Published In

Wapato Valley Archaeology Project Report #12; Cultural Resource Series Number 20

Document Type

Technical Report

Publication Date



Excavations (Archaeology) -- Washington (State) -- Ridgefield National Wildlife Refuge, Historic preservation -- Washington (State) -- Ridgefield National Wildlife Refuge, Chinook Indians -- Antiquities, Ridgefield (Wash.) -- Antiquities


This report is one in a series on the archaeology of the Wapato Valley region of the Lower Columbia River. Most of the reports discuss aspects of the excavations and archaeology of two sites, the Meier site (35CO5) and Cathlapotle site (45CL1). Other related topics are also treated.

Attached supplemental files for this report: analytical catalogs for faunal remains. The Bird catalogs are self evident. The mammal catalogs have three tabs, the note tab explaining the other two. Basically, the first tab is the data as reported by Lyman, the second is a temporal control data set; we removed data with poor or ambiguous provenience. We use this data set throughout, hence our totals may differ from Lyman’s.

There is a Fish subfile which includes the data files provided by Butler, Frederick and Rosenberg. The Rosenberg files are SPSS files imported into Excel, and have her metadata. Rosenberg and Butler shared the same data format, so Butler’s metadata is the same as Rosenberg’s. The Meier fish data are contained in a single file. The Cathlapotle files are separated by analyst and by whether they originate from screened or bulk samples. Butler’s screened file (“Excavated matrix”) has three tabs, the original data, ¼” mesh non-house, and 1/8mesh, which is also non-house. Rosenberg’s non-bulk sample file includes Butler’s samples from the Cathlapotle houses as well as all of Rosenberg’s. The reader is referred to the screen size and sampling discussions in the relevant reports. Frederick’s file is straightforward.

See Also: Preliminary Report and Catalogs: Archaeological Investigations at 45CL1 Cathlapotle (1991-1996) , Ridgefield National Wildlife Refuge Clark County, Washington (1999)

Social inequality is a trademark of Northwest Coast native societies, and the relationship between social prestige and resource control, particularly resource ownership, is an important research issue on the Northwest Coast. Faunal remains are one potential but as yet underutilized path for examining this relationship. My thesis work takes on this approach through the analysis of fish remains from the Cathlapotle archaeological site (45CL1). Cathlapotle is a large Chinookan village site located on the Lower Columbia River that was extensively excavated in the 1990s. Previous work has established prestige distinctions between houses and house compartments, making it possible to examine the relationship between prestige and the spatial distribution of fish remains. In this study, I examine whether having high prestige afforded its bearers greater access to preferred fish, utilizing comparisons of fish remains at two different levels of social organization, between and within households, to determine which social mechanisms could account for potential differences in access to fish resources. Differential access to these resources within the village could have occurred through household-level ownership of harvesting sites or control over the post-harvesting distribution of food by certain individuals.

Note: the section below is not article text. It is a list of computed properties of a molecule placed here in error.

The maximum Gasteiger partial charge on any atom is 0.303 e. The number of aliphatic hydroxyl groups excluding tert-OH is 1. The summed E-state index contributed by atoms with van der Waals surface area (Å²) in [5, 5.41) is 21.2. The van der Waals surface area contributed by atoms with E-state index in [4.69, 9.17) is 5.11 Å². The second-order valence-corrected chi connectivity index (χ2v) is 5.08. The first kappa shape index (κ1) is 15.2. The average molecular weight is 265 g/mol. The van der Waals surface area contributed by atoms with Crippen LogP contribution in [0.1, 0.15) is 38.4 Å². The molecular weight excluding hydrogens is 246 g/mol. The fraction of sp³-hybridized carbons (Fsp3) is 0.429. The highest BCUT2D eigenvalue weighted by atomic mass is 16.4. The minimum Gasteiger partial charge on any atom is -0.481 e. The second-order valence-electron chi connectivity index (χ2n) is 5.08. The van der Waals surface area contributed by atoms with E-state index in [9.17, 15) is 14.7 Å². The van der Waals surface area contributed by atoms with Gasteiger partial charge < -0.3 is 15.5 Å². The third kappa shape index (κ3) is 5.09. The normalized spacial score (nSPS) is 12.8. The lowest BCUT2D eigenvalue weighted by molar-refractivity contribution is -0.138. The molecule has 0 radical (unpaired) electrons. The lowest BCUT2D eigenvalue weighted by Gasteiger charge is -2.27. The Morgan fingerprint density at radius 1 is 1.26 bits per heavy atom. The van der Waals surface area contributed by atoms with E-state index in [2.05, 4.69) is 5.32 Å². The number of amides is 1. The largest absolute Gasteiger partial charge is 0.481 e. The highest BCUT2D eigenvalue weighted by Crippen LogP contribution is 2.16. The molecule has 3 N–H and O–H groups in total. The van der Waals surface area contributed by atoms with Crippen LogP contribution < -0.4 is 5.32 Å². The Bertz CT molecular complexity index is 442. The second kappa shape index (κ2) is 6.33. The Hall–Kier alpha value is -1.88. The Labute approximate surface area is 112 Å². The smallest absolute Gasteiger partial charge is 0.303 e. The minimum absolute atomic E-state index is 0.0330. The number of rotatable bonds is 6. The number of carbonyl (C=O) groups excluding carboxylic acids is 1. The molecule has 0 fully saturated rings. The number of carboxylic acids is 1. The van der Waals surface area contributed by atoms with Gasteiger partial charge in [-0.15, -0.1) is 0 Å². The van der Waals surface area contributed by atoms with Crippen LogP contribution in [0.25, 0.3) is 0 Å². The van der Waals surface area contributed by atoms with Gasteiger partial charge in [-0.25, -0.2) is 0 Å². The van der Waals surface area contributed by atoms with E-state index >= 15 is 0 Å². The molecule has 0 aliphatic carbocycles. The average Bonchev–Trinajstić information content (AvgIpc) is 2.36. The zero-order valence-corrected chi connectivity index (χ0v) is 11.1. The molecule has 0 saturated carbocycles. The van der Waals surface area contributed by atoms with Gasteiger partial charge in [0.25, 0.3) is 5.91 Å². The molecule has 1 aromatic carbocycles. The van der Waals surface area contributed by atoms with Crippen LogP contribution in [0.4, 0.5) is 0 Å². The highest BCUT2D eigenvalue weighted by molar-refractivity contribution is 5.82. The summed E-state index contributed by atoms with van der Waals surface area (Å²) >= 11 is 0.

Previous work in this region on the relationship between faunal remains and prestige has relied heavily on ethnohistoric sources to determine the relative value of taxa. These sources do not provide adequate data to make detailed comparisons between all of the taxa encountered at archaeological sites, so in this study I utilize optimal foraging theory as an alternative means of determining which fish taxa were preferred. Optimal foraging theory provides a universal, quantitative analytical rule for ranking fish that I was able to apply to all of the taxa encountered at Cathlapotle. Given these rankings, which are based primarily on size, I examine the degree to which relative prestige designations of two households (Houses 1 and 4) and compartments within one of those households (House 1) are reflected in the spatial distribution of fish remains. I also offer a new method for quantifying sturgeon that utilizes specimen weight to account for differential fragmentation rates while still allowing for sturgeon abundance to be compared to the abundances of other taxa that have been quantified by number of identified specimens (NISP).

Based on remains recovered from ¼” mesh screens, comparisons between compartments within House 1 indicate that the chief and possibly other elite members of House 1 likely had some control over the distribution of fish resources within their household, taking more of the preferred sturgeon and salmon, particularly more chinook salmon, for themselves. Comparisons between households provide little evidence to support household-based ownership of fishing sites. A greater abundance of chinook salmon in the higher prestige House 1 may indicate ownership of fishing platforms at major chinook fisheries such as Willamette Falls or Cascades Rapids, but other explanations for this difference between households are possible. Analyses of a limited number of bulk samples, which were included in the study in order to examine utilization of very small fishes, provided insufficient data to allow for meaningful intrasite comparisons. These data indicate that the inhabitants of Cathlapotle were exploiting a broad fish subsistence base that included large numbers of eulachon and stickleback in addition to the larger fishes. This study provides a promising approach for examining prestige on the Northwest Coast and expanding our understanding of the dynamics between social inequality and resource access and control.

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